Since 2008 Omar Onsi has been quietly building London-based Nymgo, one in a growing field of Skype want-to-bes. He spends almost no money on advertising and he’s only got about 25 employees.
Yet in two years some two million people have downloaded his software and another million have loaded it onto their SIP phones. Nymgo has sold a quarter of a billion minutes, Onsi said. The key to running a successful VoIP venture on a lean budget? Keep it simple.
Unlike competing brands, Nymgo gives nothing away for free. You don’t get video chat, computer-to-computer calls, or instant messaging. No free calls between Nymgo users (a la Skype). All you get is cheap international calls to land lines or mobile phones.
Really cheap: 1.1 cents a minute to India, versus around 9 cents a minute from other providers. Calls to Hong Kong cost three-tenths of a cent per minute and calls placed to the United States from anywhere in the world cost eight-tenths of a cent.
Onsi said he is able to keep the rates down by doing away with the extras. “We don’t increase our overhead with free services,” he said. It takes engineers, equipment, bandwidth, and tech support to offer video chat, “but all the end user wants is to pay the lowest cost possible for really good audio quality.”
Nymgo has staked out its ground on this premise. “If you want to use a free call or a video call you can use any of the other competitors in the market. If you just want to have low rates, this is where Nymgo steps in,” Onsi said.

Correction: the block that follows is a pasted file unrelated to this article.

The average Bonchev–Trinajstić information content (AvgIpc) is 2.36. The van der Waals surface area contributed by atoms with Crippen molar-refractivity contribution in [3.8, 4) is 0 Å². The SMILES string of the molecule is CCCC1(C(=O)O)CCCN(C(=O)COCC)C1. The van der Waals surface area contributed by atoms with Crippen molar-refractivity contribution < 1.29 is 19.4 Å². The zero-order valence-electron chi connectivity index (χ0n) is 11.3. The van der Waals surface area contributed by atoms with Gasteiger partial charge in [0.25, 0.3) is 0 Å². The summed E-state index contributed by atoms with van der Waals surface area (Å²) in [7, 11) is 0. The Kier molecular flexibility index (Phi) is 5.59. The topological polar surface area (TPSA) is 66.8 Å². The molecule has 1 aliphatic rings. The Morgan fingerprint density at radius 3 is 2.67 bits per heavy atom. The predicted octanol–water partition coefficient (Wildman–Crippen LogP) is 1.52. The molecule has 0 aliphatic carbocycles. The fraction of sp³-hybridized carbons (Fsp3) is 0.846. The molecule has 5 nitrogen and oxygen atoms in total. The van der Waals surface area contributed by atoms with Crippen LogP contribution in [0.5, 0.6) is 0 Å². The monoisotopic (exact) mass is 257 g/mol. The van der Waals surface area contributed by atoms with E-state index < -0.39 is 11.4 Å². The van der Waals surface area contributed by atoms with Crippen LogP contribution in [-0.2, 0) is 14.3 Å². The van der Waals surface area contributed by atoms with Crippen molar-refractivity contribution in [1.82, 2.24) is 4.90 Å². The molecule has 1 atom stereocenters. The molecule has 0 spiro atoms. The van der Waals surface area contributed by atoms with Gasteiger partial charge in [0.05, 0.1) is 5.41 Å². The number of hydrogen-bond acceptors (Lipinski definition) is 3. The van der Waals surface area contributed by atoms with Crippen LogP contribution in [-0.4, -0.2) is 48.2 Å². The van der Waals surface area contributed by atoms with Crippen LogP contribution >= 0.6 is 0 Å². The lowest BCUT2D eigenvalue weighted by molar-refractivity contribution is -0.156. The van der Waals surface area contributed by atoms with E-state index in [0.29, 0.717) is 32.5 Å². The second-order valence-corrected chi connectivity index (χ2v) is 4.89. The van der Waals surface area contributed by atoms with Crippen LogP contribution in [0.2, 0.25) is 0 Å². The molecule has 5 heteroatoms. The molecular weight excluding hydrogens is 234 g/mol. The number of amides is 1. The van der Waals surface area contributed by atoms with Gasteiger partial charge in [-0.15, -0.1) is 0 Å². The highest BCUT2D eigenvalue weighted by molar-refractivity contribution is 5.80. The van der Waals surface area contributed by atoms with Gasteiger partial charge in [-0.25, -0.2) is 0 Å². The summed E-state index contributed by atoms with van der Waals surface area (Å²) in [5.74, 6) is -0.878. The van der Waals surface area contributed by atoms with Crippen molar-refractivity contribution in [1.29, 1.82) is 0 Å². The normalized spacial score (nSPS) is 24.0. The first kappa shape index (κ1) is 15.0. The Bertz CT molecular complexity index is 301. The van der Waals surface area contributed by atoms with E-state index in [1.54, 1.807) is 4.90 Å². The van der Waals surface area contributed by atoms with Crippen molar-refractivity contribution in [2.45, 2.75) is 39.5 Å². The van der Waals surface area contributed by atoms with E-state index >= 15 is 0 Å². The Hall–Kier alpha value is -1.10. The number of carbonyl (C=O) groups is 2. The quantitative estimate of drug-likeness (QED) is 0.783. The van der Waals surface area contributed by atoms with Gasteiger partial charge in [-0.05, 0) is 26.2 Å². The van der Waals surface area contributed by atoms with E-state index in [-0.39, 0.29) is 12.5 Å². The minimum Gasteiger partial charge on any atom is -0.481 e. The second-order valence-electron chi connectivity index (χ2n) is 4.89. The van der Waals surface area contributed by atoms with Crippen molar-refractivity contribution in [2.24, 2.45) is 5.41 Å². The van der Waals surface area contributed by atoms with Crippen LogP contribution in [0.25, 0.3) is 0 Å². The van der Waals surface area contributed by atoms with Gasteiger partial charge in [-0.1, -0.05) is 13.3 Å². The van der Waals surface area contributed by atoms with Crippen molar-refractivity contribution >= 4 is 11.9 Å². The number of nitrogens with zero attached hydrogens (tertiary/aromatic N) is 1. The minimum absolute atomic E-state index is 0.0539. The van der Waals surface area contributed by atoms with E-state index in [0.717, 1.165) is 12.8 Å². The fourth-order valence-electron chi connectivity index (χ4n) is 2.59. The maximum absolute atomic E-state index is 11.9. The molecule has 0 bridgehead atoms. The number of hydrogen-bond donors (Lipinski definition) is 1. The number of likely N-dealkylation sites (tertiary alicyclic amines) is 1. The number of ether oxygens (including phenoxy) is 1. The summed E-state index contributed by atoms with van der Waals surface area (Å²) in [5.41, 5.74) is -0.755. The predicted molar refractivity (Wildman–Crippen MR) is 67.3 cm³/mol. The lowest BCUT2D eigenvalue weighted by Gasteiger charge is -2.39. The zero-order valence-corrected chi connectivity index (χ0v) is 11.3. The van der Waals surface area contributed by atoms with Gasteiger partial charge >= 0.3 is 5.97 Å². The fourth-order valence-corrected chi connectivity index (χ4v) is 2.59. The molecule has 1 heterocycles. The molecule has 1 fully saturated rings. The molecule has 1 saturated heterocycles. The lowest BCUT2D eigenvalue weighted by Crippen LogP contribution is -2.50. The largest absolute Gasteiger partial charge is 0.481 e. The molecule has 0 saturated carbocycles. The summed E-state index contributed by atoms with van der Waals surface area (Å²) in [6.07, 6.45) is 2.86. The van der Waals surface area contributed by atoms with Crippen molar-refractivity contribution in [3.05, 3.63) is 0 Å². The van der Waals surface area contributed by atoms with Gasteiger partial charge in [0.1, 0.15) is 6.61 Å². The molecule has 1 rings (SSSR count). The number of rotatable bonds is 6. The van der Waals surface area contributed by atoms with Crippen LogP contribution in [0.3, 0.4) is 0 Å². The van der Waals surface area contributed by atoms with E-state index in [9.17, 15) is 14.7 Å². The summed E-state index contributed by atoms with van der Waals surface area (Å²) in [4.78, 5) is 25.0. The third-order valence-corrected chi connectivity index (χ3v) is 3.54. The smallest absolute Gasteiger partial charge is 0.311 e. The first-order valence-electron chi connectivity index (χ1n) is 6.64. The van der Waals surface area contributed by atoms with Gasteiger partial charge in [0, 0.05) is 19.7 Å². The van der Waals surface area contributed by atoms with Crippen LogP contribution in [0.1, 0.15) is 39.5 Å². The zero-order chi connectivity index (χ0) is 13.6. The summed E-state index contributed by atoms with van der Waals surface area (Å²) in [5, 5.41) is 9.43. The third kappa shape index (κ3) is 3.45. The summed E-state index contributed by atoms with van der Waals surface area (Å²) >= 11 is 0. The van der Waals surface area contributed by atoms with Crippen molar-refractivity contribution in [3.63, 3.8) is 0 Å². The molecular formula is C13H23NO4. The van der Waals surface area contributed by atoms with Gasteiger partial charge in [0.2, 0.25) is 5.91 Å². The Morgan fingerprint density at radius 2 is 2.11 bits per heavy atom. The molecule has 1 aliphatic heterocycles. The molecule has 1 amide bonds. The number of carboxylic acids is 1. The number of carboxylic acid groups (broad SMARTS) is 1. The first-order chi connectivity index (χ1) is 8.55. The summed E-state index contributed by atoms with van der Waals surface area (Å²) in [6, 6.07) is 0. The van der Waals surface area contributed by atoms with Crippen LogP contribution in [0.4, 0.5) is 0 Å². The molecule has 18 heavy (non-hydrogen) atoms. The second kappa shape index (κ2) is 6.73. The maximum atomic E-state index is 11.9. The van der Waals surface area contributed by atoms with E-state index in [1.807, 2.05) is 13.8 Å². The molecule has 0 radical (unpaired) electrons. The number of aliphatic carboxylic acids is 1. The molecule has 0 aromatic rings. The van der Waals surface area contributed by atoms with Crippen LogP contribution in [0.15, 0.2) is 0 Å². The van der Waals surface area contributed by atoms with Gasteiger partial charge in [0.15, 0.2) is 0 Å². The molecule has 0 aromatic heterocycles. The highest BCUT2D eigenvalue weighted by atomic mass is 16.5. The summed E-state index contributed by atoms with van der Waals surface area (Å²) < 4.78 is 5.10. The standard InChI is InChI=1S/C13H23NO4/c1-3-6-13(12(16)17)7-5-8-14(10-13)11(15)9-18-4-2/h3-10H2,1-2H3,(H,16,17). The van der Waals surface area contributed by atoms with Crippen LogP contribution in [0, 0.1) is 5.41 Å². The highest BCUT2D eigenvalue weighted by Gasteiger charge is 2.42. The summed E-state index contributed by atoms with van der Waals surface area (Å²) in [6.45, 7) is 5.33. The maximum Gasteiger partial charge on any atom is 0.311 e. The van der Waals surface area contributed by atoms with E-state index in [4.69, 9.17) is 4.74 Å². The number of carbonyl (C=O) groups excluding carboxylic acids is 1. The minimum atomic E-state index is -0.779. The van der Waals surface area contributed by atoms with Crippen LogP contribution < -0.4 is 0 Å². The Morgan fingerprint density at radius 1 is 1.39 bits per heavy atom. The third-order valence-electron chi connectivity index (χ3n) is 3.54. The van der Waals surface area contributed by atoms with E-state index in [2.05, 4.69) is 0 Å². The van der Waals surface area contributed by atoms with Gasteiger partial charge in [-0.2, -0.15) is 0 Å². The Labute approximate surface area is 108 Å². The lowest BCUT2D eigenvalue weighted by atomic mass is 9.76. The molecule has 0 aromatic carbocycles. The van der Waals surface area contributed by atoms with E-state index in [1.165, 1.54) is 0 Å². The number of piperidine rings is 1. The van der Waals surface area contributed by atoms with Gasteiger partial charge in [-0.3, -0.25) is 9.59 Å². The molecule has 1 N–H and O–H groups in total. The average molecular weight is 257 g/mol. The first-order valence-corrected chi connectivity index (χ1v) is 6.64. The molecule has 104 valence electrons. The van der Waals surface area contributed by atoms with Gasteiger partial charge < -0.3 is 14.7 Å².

With a business degree in his back pocket, Onsi entered VoIP in 2002 selling wholesale voice and prepaid calling cards in the U.S. and European markets. He self-financed the launch of Nymgo, believing no venture backer would be willing to support his business model.
“An investor wouldn’t go with you on this,” he said. “They need faster ROI and they need bigger profit margins. I’m not looking for those big profit margins right now. I am building volume.”
Except for a few ads during the World Cup, Nymgo doesn’t do advertising, relying instead on word of mouth, which so far has served the company well. Some may find that surprising, considering the service stakes its reputation on offering less than the competition: The prices may be lower, but you get fewer services for your money.
As Onsi explained it, the competition itself has made it possible for him to come in with this business model. They have laid the groundwork with their full-plate offerings, paving the way for something more streamlined.
“All this competition among the big names, it has educated the market. If this education wasn’t in place, we would not be here,” he said. “Now the customer has become accustomed to make a call over the Internet, they have become educated and comfortable using the software. So now the customer knows enough to start looking for a cheaper rate.”
Still, those bells and whistles serve a purpose. Video chat and other features are meant to draw in the customers who will eventually pay for services. Onsi is betting he can attract them without the freebies, simply by delivering cheaper calls.
He promises to keep those calls cheap, cutting rates as volume builds. In India for example rates started at 4 cents a minute and dropped every two weeks as rising volume gave Onsi leverage with his vendors. “The more customer base we have, the more we start pushing the price down,” he said.
In fact, volume is the key to the entire Nymgo formula.
“We are looking to have a major stake in the worldwide volume,” Onsi said. “There are 400 billion minutes a year [sold] in the world and we want major stake in that market, probably 12 to 15 percent over three years,” he said.
If he can hit those numbers, he said, all those fraction-of-a-penny rates will generate big dollars. “When you add up the volume that is available to you, it will turn out to be a huge business at the end of the day.”